One of the most effective tools in your marketing tool box is your own willingness to put your clients first. When you imagine yourself on the "other side of the table," you can begin to behave toward a client in the same way that you like your service providers to behave toward you when you are the client. You don't like doctor visits where you are kept waiting, you don't like calling an advisor who puts you on hold, and most of all, it is hard to feel welcome when the rules favor the service provider's schedule or situation!
Here is a case in point: I recently went to a restaurant after they had closed. (It was 9:15 and I didn't realize they closed at 9:00.) Nonetheless they seated our party, making suggestions on menu items that were still available despite the fact that he kitchen had officially closed, and they went out of their way to make us welcome even though it was obvious that the day was over for them. The impression I got was that the rules were being made for the convenience of the customer, not for the restaurant staff.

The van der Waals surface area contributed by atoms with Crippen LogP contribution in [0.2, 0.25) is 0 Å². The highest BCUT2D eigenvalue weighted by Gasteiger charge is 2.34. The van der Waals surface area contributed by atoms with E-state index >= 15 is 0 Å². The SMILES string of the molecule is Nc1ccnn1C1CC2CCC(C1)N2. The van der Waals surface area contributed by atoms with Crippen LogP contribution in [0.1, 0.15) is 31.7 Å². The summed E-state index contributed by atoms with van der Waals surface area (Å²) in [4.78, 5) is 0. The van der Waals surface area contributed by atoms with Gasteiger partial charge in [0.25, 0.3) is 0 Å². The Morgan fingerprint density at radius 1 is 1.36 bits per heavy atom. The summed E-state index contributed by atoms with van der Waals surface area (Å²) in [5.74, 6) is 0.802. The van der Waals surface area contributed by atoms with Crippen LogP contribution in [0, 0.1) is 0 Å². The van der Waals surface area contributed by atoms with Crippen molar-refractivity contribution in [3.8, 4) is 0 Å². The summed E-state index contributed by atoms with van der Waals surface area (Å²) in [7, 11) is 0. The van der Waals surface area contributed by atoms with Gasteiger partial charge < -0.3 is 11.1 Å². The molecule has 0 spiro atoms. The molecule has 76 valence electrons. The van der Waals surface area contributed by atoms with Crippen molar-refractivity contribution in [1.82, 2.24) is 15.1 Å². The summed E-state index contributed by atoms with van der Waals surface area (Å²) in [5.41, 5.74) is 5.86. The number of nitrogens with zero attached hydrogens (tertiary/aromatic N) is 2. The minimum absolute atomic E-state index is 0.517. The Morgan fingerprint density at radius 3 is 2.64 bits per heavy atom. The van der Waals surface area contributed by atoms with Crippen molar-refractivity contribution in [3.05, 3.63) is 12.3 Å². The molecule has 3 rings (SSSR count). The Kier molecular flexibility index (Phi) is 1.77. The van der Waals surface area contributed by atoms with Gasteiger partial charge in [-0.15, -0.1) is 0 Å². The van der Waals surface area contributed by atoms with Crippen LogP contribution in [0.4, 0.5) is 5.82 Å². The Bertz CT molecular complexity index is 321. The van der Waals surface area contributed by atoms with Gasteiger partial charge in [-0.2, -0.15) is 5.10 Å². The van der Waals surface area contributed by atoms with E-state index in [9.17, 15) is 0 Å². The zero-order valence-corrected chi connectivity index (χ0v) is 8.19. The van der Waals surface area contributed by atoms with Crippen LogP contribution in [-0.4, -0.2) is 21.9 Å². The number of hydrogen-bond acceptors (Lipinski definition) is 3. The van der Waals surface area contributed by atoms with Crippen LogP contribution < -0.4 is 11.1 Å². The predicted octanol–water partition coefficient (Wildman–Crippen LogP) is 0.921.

When you put the needs of others ahead of your own (whenever possible), you build meaningful relationships that can stand the test of time. But if the decisions you make are based on what is best for you and your firm, clients may find it fairly easy to make a change when the opportunity arises.
Think about the subtle messages you may be sending to your clients. Do they know how valuable they are to you by the actions of your firm and your sincere effort to help them - or do they just get lip service from you? Your client focus must be more than words on your website, they must be words you live by every day!
\Share your experiences - I would love to hear form you!
Sally Glick, CMO, Principal, Marketer of the Year in 2003 and AAM Hall of Famer in 2007, will lead a lively discussion of the constantly expanding roles of marketing and the professional marketers that drive this initiative in accounting firms of all sizes.